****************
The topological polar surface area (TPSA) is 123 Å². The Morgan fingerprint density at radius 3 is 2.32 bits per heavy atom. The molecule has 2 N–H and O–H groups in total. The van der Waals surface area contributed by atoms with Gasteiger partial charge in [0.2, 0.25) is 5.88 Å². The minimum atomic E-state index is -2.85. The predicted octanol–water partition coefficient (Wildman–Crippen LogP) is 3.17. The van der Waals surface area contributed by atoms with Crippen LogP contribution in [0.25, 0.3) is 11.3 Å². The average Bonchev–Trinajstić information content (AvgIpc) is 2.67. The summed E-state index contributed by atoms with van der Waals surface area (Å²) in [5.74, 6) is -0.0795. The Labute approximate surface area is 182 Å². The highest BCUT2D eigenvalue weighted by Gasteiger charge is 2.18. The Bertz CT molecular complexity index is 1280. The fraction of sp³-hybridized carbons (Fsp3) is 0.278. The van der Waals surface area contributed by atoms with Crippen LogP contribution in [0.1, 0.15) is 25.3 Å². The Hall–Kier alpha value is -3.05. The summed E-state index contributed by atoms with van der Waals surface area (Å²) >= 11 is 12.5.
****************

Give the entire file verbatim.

The topological polar surface area (TPSA) is 123 Å². The Morgan fingerprint density at radius 3 is 2.32 bits per heavy atom. The molecule has 2 N–H and O–H groups in total. The van der Waals surface area contributed by atoms with Gasteiger partial charge in [0.2, 0.25) is 5.88 Å². The minimum atomic E-state index is -2.85. The predicted octanol–water partition coefficient (Wildman–Crippen LogP) is 3.17. The van der Waals surface area contributed by atoms with Crippen LogP contribution in [0.25, 0.3) is 11.3 Å². The average Bonchev–Trinajstić information content (AvgIpc) is 2.67. The summed E-state index contributed by atoms with van der Waals surface area (Å²) in [5.74, 6) is -0.0795. The Labute approximate surface area is 182 Å². The highest BCUT2D eigenvalue weighted by Gasteiger charge is 2.18. The Bertz CT molecular complexity index is 1280. The fraction of sp³-hybridized carbons (Fsp3) is 0.278. The van der Waals surface area contributed by atoms with Crippen LogP contribution in [0.1, 0.15) is 25.3 Å². The Hall–Kier alpha value is -3.05. The summed E-state index contributed by atoms with van der Waals surface area (Å²) >= 11 is 12.5.